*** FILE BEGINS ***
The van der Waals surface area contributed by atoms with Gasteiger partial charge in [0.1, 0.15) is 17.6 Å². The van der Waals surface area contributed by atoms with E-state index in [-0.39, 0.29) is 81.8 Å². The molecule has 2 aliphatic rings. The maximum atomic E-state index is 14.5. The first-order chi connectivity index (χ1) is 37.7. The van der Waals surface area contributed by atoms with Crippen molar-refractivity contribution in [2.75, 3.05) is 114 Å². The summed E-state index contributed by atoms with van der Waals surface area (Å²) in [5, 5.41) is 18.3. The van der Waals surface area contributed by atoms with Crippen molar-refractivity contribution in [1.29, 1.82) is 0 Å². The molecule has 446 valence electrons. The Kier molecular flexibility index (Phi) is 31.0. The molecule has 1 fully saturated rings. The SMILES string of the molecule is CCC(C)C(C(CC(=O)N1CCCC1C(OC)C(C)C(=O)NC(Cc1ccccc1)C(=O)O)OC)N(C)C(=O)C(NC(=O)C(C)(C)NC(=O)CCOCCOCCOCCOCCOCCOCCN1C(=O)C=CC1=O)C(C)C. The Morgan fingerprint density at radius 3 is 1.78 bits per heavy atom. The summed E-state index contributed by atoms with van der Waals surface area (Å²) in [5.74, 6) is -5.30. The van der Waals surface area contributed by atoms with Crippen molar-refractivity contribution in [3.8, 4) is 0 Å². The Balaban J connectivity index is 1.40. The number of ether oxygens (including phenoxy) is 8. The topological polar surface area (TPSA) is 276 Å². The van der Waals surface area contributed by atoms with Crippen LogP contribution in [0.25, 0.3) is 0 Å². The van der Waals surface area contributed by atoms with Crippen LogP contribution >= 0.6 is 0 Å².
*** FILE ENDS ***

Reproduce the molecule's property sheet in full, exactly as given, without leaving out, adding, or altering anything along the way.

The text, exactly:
The van der Waals surface area contributed by atoms with Gasteiger partial charge in [0.1, 0.15) is 17.6 Å². The van der Waals surface area contributed by atoms with E-state index in [-0.39, 0.29) is 81.8 Å². The molecule has 2 aliphatic rings. The maximum atomic E-state index is 14.5. The first-order chi connectivity index (χ1) is 37.7. The van der Waals surface area contributed by atoms with Crippen molar-refractivity contribution in [2.75, 3.05) is 114 Å². The summed E-state index contributed by atoms with van der Waals surface area (Å²) in [5, 5.41) is 18.3. The van der Waals surface area contributed by atoms with Crippen molar-refractivity contribution in [1.29, 1.82) is 0 Å². The molecule has 446 valence electrons. The Kier molecular flexibility index (Phi) is 31.0. The molecule has 1 fully saturated rings. The SMILES string of the molecule is CCC(C)C(C(CC(=O)N1CCCC1C(OC)C(C)C(=O)NC(Cc1ccccc1)C(=O)O)OC)N(C)C(=O)C(NC(=O)C(C)(C)NC(=O)CCOCCOCCOCCOCCOCCOCCN1C(=O)C=CC1=O)C(C)C. The Morgan fingerprint density at radius 3 is 1.78 bits per heavy atom. The summed E-state index contributed by atoms with van der Waals surface area (Å²) in [5.74, 6) is -5.30. The van der Waals surface area contributed by atoms with Crippen molar-refractivity contribution in [3.8, 4) is 0 Å². The Balaban J connectivity index is 1.40. The number of ether oxygens (including phenoxy) is 8. The topological polar surface area (TPSA) is 276 Å². The van der Waals surface area contributed by atoms with Crippen LogP contribution in [0.25, 0.3) is 0 Å². The van der Waals surface area contributed by atoms with Crippen LogP contribution >= 0.6 is 0 Å².